The axial system of the East Carpathian foreland basin was ideally positioned to supply sediment to the adjacent Black Sea Basin. In the early Tortonian, there was still significant accommodation space in the foreland, with clinoform height suggesting a maximum water depth of ∼400 m along the Carpathians. Sediment delivery to the Black Sea was periodic and facilitated by several large-amplitude (250–600 m), short-duration (400 k.y.) base-level falls that were superimposed on the longer duration progradation of the axial system. The last significant marine transgression onto the delta top occurred in the late Messinian (6.1 Ma), indicating that since then, the foreland has been overfilled, and all axially supplied sediment was shed into the Black Sea and Focsani Depression. This explains why distinctive clinoform progradation into the northwest Black Sea is evident on seismic sections from 5 Ma.
In summary, our field research has revealed a large south-southeast–prograding axial sediment transport system in the East Carpathian foreland basin, which evolved due to the asymmetric, diachronous evolution of the Carpathians and their foreland. The system was the major sediment supplier to the northwest Black Sea in the late Miocene to early Pliocene, when sediment supplied by the palaeo–Danube River remained trapped in the upstream Pannonian Basin. Between 9 and 5.8 Ma, when accommodation space was still available in the foreland, sediment fluxes from the East Carpathian foreland basin to the Black Sea were periodically triggered by base-level falls exceeding the water depth in the foreland basin. At 5.8 Ma, the foreland basin became permanently overfilled. From then on, the axial system persistently shed ∼10×103 km3/m.y. of sediment into the Black Sea, resulting in the striking progradation of the northwest Black Sea shelf and of by-pass into deeper water. The sediment flux from the East Carpathian foreland basin eventually diminished when the effects of collision and slab detachment in the Carpathians waned. In the late Pliocene to early Pleistocene, the Danube River finally took over as the main sediment supplier.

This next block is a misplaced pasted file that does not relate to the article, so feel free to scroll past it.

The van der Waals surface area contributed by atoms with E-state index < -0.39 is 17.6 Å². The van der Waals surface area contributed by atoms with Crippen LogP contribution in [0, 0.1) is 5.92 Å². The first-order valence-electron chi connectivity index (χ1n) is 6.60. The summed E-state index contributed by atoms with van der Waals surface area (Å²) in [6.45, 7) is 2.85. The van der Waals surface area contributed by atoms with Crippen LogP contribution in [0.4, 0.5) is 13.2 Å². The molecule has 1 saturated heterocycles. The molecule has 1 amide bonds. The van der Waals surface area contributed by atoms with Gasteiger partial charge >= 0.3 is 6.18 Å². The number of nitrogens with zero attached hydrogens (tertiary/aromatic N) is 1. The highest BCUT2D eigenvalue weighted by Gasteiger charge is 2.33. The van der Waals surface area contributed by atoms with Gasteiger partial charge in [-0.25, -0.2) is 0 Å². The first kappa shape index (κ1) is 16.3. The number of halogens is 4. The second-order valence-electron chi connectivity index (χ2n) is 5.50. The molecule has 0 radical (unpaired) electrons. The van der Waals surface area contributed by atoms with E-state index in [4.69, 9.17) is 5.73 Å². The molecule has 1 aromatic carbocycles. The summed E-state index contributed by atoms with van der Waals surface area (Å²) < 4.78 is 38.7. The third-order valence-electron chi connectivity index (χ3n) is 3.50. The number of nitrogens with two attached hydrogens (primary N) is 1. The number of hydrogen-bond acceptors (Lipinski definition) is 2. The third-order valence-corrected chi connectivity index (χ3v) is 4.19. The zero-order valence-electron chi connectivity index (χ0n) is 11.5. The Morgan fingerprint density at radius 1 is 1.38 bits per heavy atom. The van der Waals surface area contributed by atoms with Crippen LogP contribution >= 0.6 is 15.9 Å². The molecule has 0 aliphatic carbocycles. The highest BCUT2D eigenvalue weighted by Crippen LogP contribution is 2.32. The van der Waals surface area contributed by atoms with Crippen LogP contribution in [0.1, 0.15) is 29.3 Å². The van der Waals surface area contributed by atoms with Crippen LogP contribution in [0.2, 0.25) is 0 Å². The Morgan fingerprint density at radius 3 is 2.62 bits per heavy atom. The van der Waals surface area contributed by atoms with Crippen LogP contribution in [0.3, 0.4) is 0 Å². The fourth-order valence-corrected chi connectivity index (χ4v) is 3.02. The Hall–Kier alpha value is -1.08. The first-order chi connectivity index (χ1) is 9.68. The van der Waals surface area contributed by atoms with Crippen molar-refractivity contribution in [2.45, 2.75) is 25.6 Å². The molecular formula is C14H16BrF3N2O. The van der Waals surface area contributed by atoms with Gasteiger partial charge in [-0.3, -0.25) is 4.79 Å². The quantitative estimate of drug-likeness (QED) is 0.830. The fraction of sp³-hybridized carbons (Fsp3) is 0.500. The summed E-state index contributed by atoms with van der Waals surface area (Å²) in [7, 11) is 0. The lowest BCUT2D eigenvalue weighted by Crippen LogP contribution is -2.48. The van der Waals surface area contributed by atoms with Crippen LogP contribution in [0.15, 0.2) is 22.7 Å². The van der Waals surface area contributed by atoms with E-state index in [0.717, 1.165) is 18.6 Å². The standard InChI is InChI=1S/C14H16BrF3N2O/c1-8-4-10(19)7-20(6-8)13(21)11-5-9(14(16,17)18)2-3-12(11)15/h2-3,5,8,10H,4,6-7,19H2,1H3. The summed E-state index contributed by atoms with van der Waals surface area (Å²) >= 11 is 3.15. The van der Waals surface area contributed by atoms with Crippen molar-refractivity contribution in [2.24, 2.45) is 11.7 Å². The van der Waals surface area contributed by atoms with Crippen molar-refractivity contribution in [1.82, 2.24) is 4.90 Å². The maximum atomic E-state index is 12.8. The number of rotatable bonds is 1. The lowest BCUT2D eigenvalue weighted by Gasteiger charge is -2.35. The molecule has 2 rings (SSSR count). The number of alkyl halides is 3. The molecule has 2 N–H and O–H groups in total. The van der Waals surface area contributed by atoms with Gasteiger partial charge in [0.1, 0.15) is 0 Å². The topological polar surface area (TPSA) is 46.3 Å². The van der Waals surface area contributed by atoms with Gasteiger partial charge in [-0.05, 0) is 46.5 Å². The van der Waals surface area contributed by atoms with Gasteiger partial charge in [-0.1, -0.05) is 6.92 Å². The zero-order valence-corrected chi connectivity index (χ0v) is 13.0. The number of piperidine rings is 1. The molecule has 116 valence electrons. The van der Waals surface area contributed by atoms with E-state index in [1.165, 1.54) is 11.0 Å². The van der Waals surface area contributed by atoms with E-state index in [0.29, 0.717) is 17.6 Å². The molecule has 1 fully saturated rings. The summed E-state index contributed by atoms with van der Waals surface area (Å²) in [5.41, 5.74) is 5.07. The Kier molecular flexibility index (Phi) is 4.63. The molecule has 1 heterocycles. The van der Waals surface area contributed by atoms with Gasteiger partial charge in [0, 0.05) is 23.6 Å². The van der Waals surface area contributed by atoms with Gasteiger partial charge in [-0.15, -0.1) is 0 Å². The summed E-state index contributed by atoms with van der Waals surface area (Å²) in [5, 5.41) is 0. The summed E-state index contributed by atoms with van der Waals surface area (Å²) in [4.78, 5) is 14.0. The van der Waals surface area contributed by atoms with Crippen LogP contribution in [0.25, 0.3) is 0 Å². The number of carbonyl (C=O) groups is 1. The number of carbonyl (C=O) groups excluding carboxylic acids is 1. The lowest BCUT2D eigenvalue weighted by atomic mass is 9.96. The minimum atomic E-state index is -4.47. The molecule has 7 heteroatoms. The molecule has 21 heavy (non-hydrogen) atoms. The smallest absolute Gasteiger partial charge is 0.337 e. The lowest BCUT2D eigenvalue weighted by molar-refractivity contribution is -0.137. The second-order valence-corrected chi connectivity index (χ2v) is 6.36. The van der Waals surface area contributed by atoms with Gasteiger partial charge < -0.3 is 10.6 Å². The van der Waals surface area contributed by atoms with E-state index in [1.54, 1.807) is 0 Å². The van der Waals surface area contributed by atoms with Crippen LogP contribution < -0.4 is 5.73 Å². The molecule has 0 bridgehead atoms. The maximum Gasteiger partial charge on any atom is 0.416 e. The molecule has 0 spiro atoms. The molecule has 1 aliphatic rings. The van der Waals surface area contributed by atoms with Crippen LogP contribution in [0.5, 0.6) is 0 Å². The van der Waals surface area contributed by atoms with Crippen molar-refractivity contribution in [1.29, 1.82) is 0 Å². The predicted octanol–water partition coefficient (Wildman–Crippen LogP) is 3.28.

The switch from sediment supplied by the axial system of the East Carpathian foreland basin to the Danube system, not only resulted in a switch in provenance, but also a switch in the composition of sand shed into the northwest Black Sea. This switch is predicted to result in a degradation of reservoir quality. An understanding of the regional context, composition and sediment flux of sand supply systems to the northwest Black Sea is therefore important if we are to fully evaluate the large-scale petroleum systems hosted in their sediments.
TitleLate Miocene to Pliocene sediment supply to the Northwest Black Sea; the importance of the axial East Carpathian foreland basin drainage system
Author(s)de Leeuw, A., Vincent, S.J., Matoshko, A., Matoshko, A., Stoica, M. and Nicoara, I.
ConferenceISCOPE: Black Sea
LocationOnline Conference, Turkish Petroleum Geologists Association and the Association of Petroleum Geophysicists
Presentation TypeOral Presentation